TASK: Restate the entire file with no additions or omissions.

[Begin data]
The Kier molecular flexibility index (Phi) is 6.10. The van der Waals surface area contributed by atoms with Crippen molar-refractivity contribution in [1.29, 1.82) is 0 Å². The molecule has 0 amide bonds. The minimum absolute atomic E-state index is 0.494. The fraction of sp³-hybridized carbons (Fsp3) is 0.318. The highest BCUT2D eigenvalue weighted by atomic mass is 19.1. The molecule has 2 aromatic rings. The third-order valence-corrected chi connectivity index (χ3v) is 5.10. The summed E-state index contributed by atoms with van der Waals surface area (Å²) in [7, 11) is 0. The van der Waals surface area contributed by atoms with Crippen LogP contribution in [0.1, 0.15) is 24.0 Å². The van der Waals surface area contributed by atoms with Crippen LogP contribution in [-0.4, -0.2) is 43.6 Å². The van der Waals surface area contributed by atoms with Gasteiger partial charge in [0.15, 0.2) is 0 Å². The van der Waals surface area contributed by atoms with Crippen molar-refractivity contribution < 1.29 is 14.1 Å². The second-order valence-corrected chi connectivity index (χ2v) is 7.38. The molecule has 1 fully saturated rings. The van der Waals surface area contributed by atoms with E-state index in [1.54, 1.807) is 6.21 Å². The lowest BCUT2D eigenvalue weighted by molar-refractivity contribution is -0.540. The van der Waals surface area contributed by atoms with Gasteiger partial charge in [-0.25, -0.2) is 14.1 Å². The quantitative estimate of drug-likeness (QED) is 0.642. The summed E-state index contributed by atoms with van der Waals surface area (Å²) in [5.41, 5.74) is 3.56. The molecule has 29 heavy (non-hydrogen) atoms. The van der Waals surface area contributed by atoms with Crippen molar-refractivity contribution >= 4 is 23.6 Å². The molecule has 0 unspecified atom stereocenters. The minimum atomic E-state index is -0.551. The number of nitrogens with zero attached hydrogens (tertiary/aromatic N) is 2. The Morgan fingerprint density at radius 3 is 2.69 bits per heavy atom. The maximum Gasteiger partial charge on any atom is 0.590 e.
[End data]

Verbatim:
The Kier molecular flexibility index (Phi) is 6.10. The van der Waals surface area contributed by atoms with Crippen molar-refractivity contribution in [1.29, 1.82) is 0 Å². The molecule has 0 amide bonds. The minimum absolute atomic E-state index is 0.494. The fraction of sp³-hybridized carbons (Fsp3) is 0.318. The highest BCUT2D eigenvalue weighted by atomic mass is 19.1. The molecule has 2 aromatic rings. The third-order valence-corrected chi connectivity index (χ3v) is 5.10. The summed E-state index contributed by atoms with van der Waals surface area (Å²) in [7, 11) is 0. The van der Waals surface area contributed by atoms with Crippen LogP contribution in [0.1, 0.15) is 24.0 Å². The van der Waals surface area contributed by atoms with Crippen LogP contribution in [-0.4, -0.2) is 43.6 Å². The van der Waals surface area contributed by atoms with Gasteiger partial charge in [0.15, 0.2) is 0 Å². The van der Waals surface area contributed by atoms with Crippen molar-refractivity contribution < 1.29 is 14.1 Å². The second-order valence-corrected chi connectivity index (χ2v) is 7.38. The molecule has 1 fully saturated rings. The van der Waals surface area contributed by atoms with E-state index in [1.54, 1.807) is 6.21 Å². The lowest BCUT2D eigenvalue weighted by molar-refractivity contribution is -0.540. The van der Waals surface area contributed by atoms with Gasteiger partial charge in [-0.25, -0.2) is 14.1 Å². The quantitative estimate of drug-likeness (QED) is 0.642. The summed E-state index contributed by atoms with van der Waals surface area (Å²) in [5.41, 5.74) is 3.56. The molecule has 29 heavy (non-hydrogen) atoms. The van der Waals surface area contributed by atoms with Crippen molar-refractivity contribution >= 4 is 23.6 Å². The molecule has 0 unspecified atom stereocenters. The minimum atomic E-state index is -0.551. The number of nitrogens with zero attached hydrogens (tertiary/aromatic N) is 2. The Morgan fingerprint density at radius 3 is 2.69 bits per heavy atom. The maximum Gasteiger partial charge on any atom is 0.590 e.